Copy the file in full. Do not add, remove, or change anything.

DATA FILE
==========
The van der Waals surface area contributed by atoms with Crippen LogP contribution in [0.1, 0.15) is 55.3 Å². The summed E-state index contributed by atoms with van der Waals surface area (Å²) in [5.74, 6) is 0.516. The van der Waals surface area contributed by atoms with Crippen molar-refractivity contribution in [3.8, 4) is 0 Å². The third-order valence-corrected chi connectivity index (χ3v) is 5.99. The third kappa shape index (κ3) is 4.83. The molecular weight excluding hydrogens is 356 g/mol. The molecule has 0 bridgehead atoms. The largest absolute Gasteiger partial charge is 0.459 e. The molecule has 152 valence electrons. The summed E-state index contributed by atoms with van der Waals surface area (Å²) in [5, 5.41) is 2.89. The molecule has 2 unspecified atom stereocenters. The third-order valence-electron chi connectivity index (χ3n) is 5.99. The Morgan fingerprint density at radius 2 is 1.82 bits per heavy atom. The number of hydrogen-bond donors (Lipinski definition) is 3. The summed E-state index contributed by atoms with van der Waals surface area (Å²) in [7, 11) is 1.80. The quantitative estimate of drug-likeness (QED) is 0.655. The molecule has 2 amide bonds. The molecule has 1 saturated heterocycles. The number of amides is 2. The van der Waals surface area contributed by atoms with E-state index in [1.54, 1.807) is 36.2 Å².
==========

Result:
The van der Waals surface area contributed by atoms with Crippen LogP contribution in [0.1, 0.15) is 55.3 Å². The summed E-state index contributed by atoms with van der Waals surface area (Å²) in [5.74, 6) is 0.516. The van der Waals surface area contributed by atoms with Crippen molar-refractivity contribution in [3.8, 4) is 0 Å². The third-order valence-corrected chi connectivity index (χ3v) is 5.99. The third kappa shape index (κ3) is 4.83. The molecular weight excluding hydrogens is 356 g/mol. The molecule has 0 bridgehead atoms. The largest absolute Gasteiger partial charge is 0.459 e. The molecule has 152 valence electrons. The summed E-state index contributed by atoms with van der Waals surface area (Å²) in [5, 5.41) is 2.89. The molecule has 2 unspecified atom stereocenters. The third-order valence-electron chi connectivity index (χ3n) is 5.99. The Morgan fingerprint density at radius 2 is 1.82 bits per heavy atom. The number of hydrogen-bond donors (Lipinski definition) is 3. The summed E-state index contributed by atoms with van der Waals surface area (Å²) in [7, 11) is 1.80. The quantitative estimate of drug-likeness (QED) is 0.655. The molecule has 2 amide bonds. The molecule has 1 saturated heterocycles. The number of amides is 2. The van der Waals surface area contributed by atoms with E-state index in [1.54, 1.807) is 36.2 Å².